12/26/2014 – What is Emunah?
My soul brother in Jerusalem, Rav Dror Moshe Cassouto, has dedicated his life to sharing the rare honest pure Emunah principals of Rebbe Nachman. In addition to hundreds of some of the most powerful and transformative video classes I’ve ever seen relating to and dealing with all aspects of life, the following description of Emunah appears on his website, http://www.emunahchannel.com
Emunah: Generally translated as faith.
We’re used to thinking of faith as a strategy for people who can’t think for themselves. “The fool believes everything,” Solomon writes, “the wise man understands.” Emunah, however, is an innate conviction, a perception of truth that transcends, rather than evades, reason. Quite the contrary, wisdom, understanding and knowledge can further enhance true emunah.
Nevertheless, emunah is not based on reason. Reason can never attain the certainty of emunah, since, reasonably speaking, a greater reasoning might always come along and prove your reasons wrong. In this way, emunah is similar to seeing first hand: Reason can help you better understand what you see, but it will have a hard time convincing you that you never saw it. So too, emunah endures even when reason can’t catch up.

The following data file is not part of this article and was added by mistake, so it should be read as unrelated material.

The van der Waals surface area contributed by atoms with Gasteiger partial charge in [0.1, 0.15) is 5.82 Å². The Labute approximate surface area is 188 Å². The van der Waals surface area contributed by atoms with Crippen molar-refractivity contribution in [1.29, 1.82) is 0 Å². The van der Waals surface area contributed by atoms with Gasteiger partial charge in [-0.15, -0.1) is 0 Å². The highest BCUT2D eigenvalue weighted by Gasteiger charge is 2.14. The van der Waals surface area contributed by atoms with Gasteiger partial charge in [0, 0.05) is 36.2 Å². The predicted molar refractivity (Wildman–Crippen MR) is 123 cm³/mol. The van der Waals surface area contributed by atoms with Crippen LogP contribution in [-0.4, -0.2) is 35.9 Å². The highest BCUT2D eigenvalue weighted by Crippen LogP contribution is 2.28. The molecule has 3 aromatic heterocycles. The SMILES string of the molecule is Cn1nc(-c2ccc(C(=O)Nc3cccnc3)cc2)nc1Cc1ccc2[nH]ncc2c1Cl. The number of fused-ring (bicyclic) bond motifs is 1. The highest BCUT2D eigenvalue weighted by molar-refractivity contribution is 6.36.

Rebbe Nachman of Breslov taught: “…In the world at large, faith is considered to be a small matter. But, by me, faith is a very great thing.” (Rebbe Nachman’s Wisdom, #33)
What does this mean to me? When people talk about cultivating simple and straightforward faith, most make light of it—as if it is too minor a thing to take seriously or respect, or aspire to. Yet Rebbe Nachman placed a very great emphasis throughout his writings and teachings on the importance of building within ourselves a strong faith that is unburdened by the trappings of pseudo-intellectualism and philosophical speculation.
Avoiding what Rebbe Nachman called chochmot — intellectual constructs that are artificial and place us at a distance from God—is an important part of his pathway. This doesn’t mean that we abandon asking questions or that we do not exercise our minds; what it does is remove the taint of doubt from the question so that it becomes a simple expression of our longing to understand God’s truth.
Emunah is a gift that must be nurtured and developed like a muscle. We must become defenders of this most important gift.
We must practice the art of emunah until it becomes our craft – our nature. Emunah grows deeper as we accustom ourselves to experience the phenomena of life as expressions of the Source manifesting its presence and love.
There is no greater joy than seeing your children work on and express their emunah. This was captured for me in a secret note I found earlier this year in my son (Gal Zohar’s) bed.